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President Obama signs a series of executive orders Wednesday about the administration's gun law proposals as Vice President Biden and children who wrote letters to the White House about gun violence look on.
President Obama signs a series of executive orders Wednesday about the administration's gun law proposals as Vice President Biden and children who wrote letters to the White House about gun violence look on. Chip Somodevilla/Getty Images
If the National Rifle Association's plan to curb violence was, in part, arming school employees with guns, President Obama wants to arm them with something quite different: mental health training.
The president's plan centers largely on training teachers and others who work with children, teens and young adults to recognize mental illness as it's developing.
"I think this is really putting the focus on children's mental health as child issue," says Dr. Paramjit Joshi, the president-elect of the American Academy of Child & Adolescent Psychiatry. She notes that "about 50 percent of lifetime mental illness starts before the age of 14."
Joshi says 3 of 4 people with mental illness develop their condition — including bipolar disorder, depression and schizophrenia — by young adulthood, when the intricate structures of the brain are taking shape. But fewer than half receive treatment.
The president has called for a new initiative, which would need congressional approval, that would provide mental health first-aid training for teachers. It would also set up a robust referral system for children with mental health and behavioral problems.
Mike Fitzpatrick, executive director of the National Alliance on Mental Illness, says that training is critical. "People say, 'Oh, we saw the signs,' but no one knows what the next steps are," he says. "And that includes families and caregivers and teachers and resource officers. So to go into the communities and offer training on what to look for, how to spot the signs of mental illness and where do you go to get assistance — this, in many ways, would be a game changer."
Obama's proposal also points out that a startling number of children have direct experience with gun violence: 22 percent of 14- to 17-year-olds in the U.S. have witnessed a shooting in their lifetimes, and the plan calls on Congress to direct some $25 million to help traumatized students.
A separate initiative would bolster support for older teens and young adults — ages 16 to 25 — in need of help who can get lost in the tumble of college or a first job.
But mental health specialists say that while it's critical to recognize the first signs of mental illness, it's just as important that children and their families have health insurance that guarantees them coverage for treatment.
That problem was supposed to be addressed, in part, in 2008, when then-President George W. Bush signed the Mental Health Parity and Addiction Equity Act. The law requires employers with more than 50 workers to offer mental health coverage that is on par with medical benefits. But writing the regulations has proved difficult. There has been disagreement, for example, over a lifetime cap on the number of therapy visits for people with depression.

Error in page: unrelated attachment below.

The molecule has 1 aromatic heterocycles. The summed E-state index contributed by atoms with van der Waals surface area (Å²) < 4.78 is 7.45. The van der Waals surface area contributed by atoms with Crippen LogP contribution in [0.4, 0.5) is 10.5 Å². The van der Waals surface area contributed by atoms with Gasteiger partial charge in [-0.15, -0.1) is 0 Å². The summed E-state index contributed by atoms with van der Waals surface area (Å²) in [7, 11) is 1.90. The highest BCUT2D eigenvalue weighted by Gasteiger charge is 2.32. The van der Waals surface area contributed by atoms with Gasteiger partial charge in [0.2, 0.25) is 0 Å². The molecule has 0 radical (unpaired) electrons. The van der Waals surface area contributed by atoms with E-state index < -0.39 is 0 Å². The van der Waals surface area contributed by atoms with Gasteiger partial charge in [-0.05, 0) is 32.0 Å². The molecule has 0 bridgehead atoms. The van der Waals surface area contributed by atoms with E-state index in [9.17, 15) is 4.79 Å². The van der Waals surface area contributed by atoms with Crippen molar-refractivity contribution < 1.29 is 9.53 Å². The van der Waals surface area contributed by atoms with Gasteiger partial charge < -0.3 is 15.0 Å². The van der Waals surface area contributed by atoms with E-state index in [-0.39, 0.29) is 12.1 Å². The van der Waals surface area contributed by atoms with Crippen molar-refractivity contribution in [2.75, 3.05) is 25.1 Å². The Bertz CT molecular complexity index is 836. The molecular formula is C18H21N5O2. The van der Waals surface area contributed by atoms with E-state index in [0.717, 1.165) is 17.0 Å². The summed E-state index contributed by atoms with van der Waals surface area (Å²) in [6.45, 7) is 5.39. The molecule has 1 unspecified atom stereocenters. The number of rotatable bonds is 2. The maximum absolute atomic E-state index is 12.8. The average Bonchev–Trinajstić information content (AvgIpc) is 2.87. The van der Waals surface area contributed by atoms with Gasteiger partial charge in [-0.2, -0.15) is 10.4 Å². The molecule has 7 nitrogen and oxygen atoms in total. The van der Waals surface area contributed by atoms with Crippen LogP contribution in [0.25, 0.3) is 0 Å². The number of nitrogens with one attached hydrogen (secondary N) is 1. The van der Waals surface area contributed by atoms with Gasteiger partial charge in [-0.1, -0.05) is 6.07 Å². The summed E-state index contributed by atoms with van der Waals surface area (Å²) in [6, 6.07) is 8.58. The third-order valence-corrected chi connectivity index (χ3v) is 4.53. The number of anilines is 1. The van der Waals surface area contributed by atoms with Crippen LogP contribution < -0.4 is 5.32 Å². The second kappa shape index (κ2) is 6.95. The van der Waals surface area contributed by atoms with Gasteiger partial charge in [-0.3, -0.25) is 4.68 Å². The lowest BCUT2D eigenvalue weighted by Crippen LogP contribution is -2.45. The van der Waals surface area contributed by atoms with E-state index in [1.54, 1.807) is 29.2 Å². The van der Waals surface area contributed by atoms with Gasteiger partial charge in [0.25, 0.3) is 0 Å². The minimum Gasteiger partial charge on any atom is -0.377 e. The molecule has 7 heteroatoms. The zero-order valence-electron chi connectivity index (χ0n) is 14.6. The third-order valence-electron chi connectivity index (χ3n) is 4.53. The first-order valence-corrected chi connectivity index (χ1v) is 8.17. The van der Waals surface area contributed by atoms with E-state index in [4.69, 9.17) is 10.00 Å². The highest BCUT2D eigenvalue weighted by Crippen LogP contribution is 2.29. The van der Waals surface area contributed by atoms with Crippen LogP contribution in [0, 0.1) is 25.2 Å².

In the meantime, advocates say people with mental illness have languished under temporary rules that have barred patients from a full range of mental health services. That's set to change now. One of the executive actions the president signed Wednesday included a vow to issue final rules sometime in February.
Chuck Ingoglia, of the trade group National Council for Community Behavioral Healthcare, says the rules will apply to nearly every type of insurance, from Medicaid to employer coverage to individual health plans sold under the Affordable Care Act. Among the so-called essential benefits will be mental health care.
"We're hoping a final rule on parity will make it very clear about the scope of services that are offered," he says. "The whole intent of the parity law was that if you need mental health and addiction services, that it should be available to you."
Those rules won't require congressional approval, but much of the president's plan to improve mental health services — and his other gun-related proposals — will hinge on support from House Republicans. They have vociferously opposed the administration's health policies, especially implementing and funding the 2010 federal health law.
Still, the National Rifle Association and a number of Republicans have said they support addressing the nation's fractured mental health system. Advocates for the mentally ill say they anticipate far less political resistance.
And the package of mental health proposals in the president's plan totals some $155 million in federal spending — million, with an M. And the modest scale, those advocates say, might just be something everyone can agree on.